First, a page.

I will not give-up that easily. (don't tell anyone, I am planning to make Roasted Eggplant Caponata next time. let's see how that goes. start is good, it starts with word ROASTED!!)
Back to my roasted eggplant dip again.
Roasted Eggplant? How does it matter, if it is roasted or not?
I am glad you asked! Roasting makes eggplant smokey, velvety and meaty in taste. There is very close variation of this roasted eggplant dip in India, Baingan (eggplant) Bhartha (Roasted Eggplant Curry) which we eat in main course with Indian naan or roti. And that's how we all happen to love it so much. If you don't like eggplant, trust me on this dip and try once.
The key to success of this dip is smokey and velvety texture which is achieved after cooking eggplant on open flame or on a grill or in oven under broiler. Skin gets charred and is peeled-off, the pulp cooks in direct heat yet protected with thick outer skin. Hence becomes very juicy and meaty yet not mushy. Plus, eggplant is not pureed but chopped very fine to leave somewhat chunky bites.
Trust me, all it needs is roasted eggplant, with spices and some onion, and ginger for some textural contrast and you have it!! THE BEST way to eat eggplant ever!
Whenever we buy eggplant in groceries, it always ends up in main course, for dinner, as Roasted Eggplant Curry. Last weekend, I bought an extra one pound to share this easy dip with you all. This dip has pretty close method of preparation to curry, but curry version is cooked longer and often we add sweet peas, scallions or beans to increase the quantity and give texture to curry. For dip, however, I have kept it very simple, very less number of ingredients and very clean and refreshing flavors.
Roasted eggplant dip can me be made ahead for parties, easily a day in advance. Just re-heat before serving. Ideally, it should be served warm but room temperature works great too. I gave this some Mediterranean touch by serving, pita chips, olives, feta cheese and pepperoncini (or banana peppers) surrounding the dip.
This Savory Tomato Tart Recipe Is Everything We Love About Summer
Forget about dessert tarts, because savory tarts are our new obsession. Take this tomato tart recipe. You'll need heirloom tomatoes from the farmers' market, premade puff-pastry dough from the grocery store and a few other choice ingredients. The result? Summery slices of heaven that'll have you going back for seconds. and probably thirds.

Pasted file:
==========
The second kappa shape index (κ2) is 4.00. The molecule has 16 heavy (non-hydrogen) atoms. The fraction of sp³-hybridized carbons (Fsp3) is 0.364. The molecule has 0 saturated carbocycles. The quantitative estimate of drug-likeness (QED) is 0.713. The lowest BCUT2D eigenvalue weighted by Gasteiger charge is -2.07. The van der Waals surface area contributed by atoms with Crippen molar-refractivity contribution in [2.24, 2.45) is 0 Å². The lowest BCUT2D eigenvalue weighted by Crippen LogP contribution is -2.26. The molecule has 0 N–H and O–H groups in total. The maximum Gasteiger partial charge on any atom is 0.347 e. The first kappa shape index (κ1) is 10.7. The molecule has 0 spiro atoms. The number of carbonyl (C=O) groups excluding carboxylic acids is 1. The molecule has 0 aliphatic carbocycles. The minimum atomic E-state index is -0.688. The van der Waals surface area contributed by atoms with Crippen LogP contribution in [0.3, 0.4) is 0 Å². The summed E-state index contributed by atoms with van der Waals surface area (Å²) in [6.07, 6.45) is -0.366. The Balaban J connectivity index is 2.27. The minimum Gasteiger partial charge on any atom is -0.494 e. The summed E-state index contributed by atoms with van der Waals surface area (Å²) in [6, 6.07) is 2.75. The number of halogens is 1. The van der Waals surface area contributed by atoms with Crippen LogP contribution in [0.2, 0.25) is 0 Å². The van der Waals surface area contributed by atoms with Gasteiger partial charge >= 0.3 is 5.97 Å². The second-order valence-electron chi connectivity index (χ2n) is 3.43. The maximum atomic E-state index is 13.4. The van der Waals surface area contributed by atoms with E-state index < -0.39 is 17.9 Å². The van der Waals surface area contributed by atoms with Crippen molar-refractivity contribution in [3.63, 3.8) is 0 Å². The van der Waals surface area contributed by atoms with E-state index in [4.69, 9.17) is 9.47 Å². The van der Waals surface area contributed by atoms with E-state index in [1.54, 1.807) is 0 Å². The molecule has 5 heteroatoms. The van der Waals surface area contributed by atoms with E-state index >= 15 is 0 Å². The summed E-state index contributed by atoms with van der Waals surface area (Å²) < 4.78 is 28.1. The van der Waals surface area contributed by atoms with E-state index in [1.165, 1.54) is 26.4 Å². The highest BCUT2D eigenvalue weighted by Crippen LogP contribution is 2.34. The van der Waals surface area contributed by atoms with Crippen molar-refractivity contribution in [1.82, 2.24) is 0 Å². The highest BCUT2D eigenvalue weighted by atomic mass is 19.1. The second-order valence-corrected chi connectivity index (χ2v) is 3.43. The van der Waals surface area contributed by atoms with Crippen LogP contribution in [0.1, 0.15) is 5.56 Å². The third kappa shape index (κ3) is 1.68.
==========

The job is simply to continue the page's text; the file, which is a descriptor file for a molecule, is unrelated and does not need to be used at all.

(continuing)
3 medium tomatoes, thickly sliced (we use heirloom tomatoes, but any kind will do)
2 sheets store-bought puff-pastry dough
¼ cup chopped fresh parsley
⅓ cup chopped fresh basil, plus more for finishing
Salt and freshly ground black pepper
1. Preheat the oven to 425°F. Line one baking sheet with parchment paper.
2. Line another baking sheet with 3 or 4 layers of paper towels. Place the tomato slices on the towel-lined sheet and sprinkle evenly with the salt. Place a few more layers of paper towels on top of the tomatoes. (This helps absorb some of the moisture so the tart isn&rsquot soggy.)
3. On a lightly floured surface, place the 2 sheets of puff-pastry dough next to each other and gently press them together. Roll out the dough into a single rectangle, about ⅛-inch thick. Roll the crust onto your rolling pin and then unfurl it onto the prepared baking sheet.
4. Cut a 1-inch-wide strip off each side of the rectangle. Lightly brush the edges of the puff-pastry dough with water and place the strips on top (this makes a raised edge to hold in the filling). Trim away any excess with a knife. Chill the crust while you prepare the filling.
5. In a medium bowl, whisk the ricotta with the egg, garlic, oregano, parsley and basil to combine.
6. Spread the ricotta mixture evenly across the center of the tart crust. Arrange the tomato slices on top, overlapping them slightly to make sure almost all the cheese is covered. Season the surface with salt and pepper.
7. Bake until the crust is golden brown, 25 to 30 minutes. The finished tart can be served warm or at room temperature.